21 Jan Where We’ve Been Drinking: Thip Kao
Where We’ve Been Drinking: Thip Kao
photo cred: thipkao.com
Here are two things we’ve learned since moving to DC:
- Making friends is harder than we remember;
- Capitol Hill is far away from everything.
We knew moving would entail saying goodbye to so many friends, and we could piece it together that this would then also entail (hopefully) making new friends. What we didn’t know was that it is hard. Or slow. Or both. And conjures up some memories of dating. Should I initiate? Will they like us? How soon is too soon to propose another time to hang out? And we knew that Capitol Hill wasn’t close to where most people our age like to hang, but it was just too charming to turn down. We told ourselves, ‘We’ll still go out. It’s not that far.’
Thus, when we met a lovely couple at a Thanksgiving party and they suggested drinks in a neighborhood on the other side of town, we immediately said yes.
From the cocktails to the curry, everything we we put it on our mouth was both utterly unique and entirely delicious. We’re not very abreast to standards in Laotian cooking, but we give it many thumbs up.
What we ordered
Falang Jetsip Haa: botanist gin, elderflower-lychee liquor, seasonal berries, bubbles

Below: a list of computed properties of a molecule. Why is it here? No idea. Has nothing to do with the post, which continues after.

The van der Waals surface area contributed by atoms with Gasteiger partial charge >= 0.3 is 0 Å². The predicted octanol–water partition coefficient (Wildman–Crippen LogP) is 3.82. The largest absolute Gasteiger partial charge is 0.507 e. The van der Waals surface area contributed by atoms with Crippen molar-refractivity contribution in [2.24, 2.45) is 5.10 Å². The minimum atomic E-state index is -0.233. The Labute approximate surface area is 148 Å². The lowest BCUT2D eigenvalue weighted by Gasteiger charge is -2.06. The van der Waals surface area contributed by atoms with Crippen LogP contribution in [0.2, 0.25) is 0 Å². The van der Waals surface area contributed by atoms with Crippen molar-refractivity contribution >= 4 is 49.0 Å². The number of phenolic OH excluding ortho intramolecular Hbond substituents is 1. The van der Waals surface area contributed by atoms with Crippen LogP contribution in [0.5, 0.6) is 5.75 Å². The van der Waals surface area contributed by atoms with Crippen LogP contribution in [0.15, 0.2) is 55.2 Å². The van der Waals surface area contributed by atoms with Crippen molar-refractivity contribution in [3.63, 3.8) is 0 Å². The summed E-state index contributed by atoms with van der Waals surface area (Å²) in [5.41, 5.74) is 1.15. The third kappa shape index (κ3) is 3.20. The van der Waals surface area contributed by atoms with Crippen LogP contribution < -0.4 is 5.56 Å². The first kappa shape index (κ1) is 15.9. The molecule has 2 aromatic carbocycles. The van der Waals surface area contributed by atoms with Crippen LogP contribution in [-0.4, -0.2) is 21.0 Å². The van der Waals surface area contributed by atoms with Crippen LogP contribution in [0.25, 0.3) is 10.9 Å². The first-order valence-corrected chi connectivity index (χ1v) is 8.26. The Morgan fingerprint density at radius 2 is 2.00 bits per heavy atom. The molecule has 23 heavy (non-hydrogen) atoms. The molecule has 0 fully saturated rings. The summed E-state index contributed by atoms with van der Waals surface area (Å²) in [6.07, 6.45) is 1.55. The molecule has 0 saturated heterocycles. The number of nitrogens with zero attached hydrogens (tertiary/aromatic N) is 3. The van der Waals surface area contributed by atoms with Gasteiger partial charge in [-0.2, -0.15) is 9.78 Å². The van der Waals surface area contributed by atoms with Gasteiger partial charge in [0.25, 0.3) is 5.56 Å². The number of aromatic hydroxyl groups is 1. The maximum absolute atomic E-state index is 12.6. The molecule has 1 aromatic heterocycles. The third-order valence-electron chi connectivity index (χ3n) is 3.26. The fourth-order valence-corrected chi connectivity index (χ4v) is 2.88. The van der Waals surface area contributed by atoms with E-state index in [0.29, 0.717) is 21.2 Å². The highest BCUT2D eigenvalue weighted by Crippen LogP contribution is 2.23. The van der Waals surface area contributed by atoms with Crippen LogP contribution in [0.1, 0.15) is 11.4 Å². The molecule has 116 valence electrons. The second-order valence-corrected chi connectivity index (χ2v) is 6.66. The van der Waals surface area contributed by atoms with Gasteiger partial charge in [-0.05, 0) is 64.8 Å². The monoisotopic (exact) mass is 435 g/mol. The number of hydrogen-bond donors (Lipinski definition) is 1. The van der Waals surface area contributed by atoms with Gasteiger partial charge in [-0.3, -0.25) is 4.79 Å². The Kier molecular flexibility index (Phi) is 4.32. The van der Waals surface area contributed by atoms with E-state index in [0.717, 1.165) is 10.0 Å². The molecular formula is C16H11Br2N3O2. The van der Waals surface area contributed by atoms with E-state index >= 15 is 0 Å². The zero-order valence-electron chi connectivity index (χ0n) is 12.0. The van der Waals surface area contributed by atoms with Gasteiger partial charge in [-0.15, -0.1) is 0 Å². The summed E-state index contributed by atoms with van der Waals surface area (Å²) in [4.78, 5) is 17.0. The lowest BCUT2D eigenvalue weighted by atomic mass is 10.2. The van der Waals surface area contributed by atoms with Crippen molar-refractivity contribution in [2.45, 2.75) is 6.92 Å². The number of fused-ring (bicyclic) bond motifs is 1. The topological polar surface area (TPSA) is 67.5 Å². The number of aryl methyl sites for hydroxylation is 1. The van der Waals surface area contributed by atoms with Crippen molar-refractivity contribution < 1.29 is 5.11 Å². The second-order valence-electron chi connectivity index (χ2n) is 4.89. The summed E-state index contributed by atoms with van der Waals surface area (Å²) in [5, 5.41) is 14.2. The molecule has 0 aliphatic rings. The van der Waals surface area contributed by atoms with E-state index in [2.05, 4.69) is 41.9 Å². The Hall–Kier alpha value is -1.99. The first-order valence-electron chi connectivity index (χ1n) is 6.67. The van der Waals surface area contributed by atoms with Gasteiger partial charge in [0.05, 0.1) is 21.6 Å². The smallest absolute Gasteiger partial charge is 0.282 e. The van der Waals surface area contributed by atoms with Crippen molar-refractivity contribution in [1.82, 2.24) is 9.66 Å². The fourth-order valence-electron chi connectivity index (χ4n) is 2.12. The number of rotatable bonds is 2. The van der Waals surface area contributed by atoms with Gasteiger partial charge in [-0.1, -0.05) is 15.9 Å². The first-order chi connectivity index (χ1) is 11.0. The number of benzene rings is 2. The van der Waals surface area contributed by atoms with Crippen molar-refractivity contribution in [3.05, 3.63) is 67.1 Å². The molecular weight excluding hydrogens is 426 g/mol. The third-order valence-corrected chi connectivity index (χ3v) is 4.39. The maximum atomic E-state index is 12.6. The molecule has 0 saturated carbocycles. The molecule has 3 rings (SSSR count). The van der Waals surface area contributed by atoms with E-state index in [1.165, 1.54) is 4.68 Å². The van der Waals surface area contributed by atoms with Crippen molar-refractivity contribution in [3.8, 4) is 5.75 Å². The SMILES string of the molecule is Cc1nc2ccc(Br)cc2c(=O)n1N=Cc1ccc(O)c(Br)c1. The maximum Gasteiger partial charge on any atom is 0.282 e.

Rye Bird Chili: wild turkey rye, chili-infused aperol, massenez creme de griotte, lemon
Som Nam Naa: makers mark cask-strength, dry vermouth, laab herbs, thai basil
What We Thought
What we loved about all of the drinks was the plethoera of unique ingredients, but with still very smooth flavor profiles. There were so many ingredients we had not heard of or had not seen used. Now, that’s not always a good thing, as it means you’re guessing when you order (and that’s exactly what we don’t want you to do! Or at least we want you to be able to guess intelligently) or you’re googling the entire menu…and that can take awhile.
The Teapot Scandal was a nice take on a hot toddy with curuaco as the base and the splash of an amaro. Currently, we’ll order just about any drink if we see it has an amaro we haven’t tried.
Falang Jetsip Haa (I made Brian order that one since I knew I would fail at pronouncing it) was a good, lighter drink with zest sort of like a sophisticated sprite with that certain zangyness that can only be described by lychee.
The Rye Bird Chili was the favorite. It was satisfyingly spicy, but had no kick; it went down completely smooth. Was it the creme de griotte or the lemon? I don’t know, but it was excellent. Most ‘spicy’ drinks either leave me coughing or wishing white people knew better what counted as spice. This one seemed just right.